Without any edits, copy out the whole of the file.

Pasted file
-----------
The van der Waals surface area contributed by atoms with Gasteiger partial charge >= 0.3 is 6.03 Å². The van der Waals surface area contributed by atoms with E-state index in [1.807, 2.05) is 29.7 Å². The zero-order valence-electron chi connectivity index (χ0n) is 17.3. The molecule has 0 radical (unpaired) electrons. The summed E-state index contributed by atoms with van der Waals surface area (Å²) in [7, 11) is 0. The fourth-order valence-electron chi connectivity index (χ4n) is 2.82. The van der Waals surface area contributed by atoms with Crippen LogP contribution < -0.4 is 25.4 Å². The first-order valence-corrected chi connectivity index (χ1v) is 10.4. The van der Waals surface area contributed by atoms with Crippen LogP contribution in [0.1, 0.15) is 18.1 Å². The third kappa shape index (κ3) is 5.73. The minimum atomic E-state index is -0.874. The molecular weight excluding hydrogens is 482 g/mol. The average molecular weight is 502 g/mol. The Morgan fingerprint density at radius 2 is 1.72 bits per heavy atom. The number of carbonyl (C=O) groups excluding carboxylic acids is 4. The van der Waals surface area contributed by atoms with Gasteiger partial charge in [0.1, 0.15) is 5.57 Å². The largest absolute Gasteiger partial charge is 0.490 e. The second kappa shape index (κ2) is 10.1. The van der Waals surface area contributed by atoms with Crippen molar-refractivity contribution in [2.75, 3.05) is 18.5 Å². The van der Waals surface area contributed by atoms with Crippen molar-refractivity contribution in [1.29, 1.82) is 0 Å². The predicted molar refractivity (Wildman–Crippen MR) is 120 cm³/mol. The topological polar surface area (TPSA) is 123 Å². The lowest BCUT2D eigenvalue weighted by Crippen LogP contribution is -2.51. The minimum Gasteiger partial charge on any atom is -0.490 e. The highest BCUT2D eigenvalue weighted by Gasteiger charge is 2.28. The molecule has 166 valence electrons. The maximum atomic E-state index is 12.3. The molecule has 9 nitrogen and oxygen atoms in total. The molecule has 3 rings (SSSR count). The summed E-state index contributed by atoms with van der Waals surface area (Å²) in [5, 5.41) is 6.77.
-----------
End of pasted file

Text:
The van der Waals surface area contributed by atoms with Gasteiger partial charge >= 0.3 is 6.03 Å². The van der Waals surface area contributed by atoms with E-state index in [1.807, 2.05) is 29.7 Å². The zero-order valence-electron chi connectivity index (χ0n) is 17.3. The molecule has 0 radical (unpaired) electrons. The summed E-state index contributed by atoms with van der Waals surface area (Å²) in [7, 11) is 0. The fourth-order valence-electron chi connectivity index (χ4n) is 2.82. The van der Waals surface area contributed by atoms with Crippen LogP contribution < -0.4 is 25.4 Å². The first-order valence-corrected chi connectivity index (χ1v) is 10.4. The van der Waals surface area contributed by atoms with Crippen LogP contribution in [0.1, 0.15) is 18.1 Å². The third kappa shape index (κ3) is 5.73. The minimum atomic E-state index is -0.874. The molecular weight excluding hydrogens is 482 g/mol. The average molecular weight is 502 g/mol. The Morgan fingerprint density at radius 2 is 1.72 bits per heavy atom. The number of carbonyl (C=O) groups excluding carboxylic acids is 4. The van der Waals surface area contributed by atoms with Gasteiger partial charge in [0.1, 0.15) is 5.57 Å². The largest absolute Gasteiger partial charge is 0.490 e. The second kappa shape index (κ2) is 10.1. The van der Waals surface area contributed by atoms with Crippen molar-refractivity contribution in [2.75, 3.05) is 18.5 Å². The van der Waals surface area contributed by atoms with Crippen molar-refractivity contribution in [1.29, 1.82) is 0 Å². The predicted molar refractivity (Wildman–Crippen MR) is 120 cm³/mol. The topological polar surface area (TPSA) is 123 Å². The lowest BCUT2D eigenvalue weighted by Crippen LogP contribution is -2.51. The minimum Gasteiger partial charge on any atom is -0.490 e. The highest BCUT2D eigenvalue weighted by Gasteiger charge is 2.28. The molecule has 166 valence electrons. The maximum atomic E-state index is 12.3. The molecule has 9 nitrogen and oxygen atoms in total. The molecule has 3 rings (SSSR count). The summed E-state index contributed by atoms with van der Waals surface area (Å²) in [5, 5.41) is 6.77.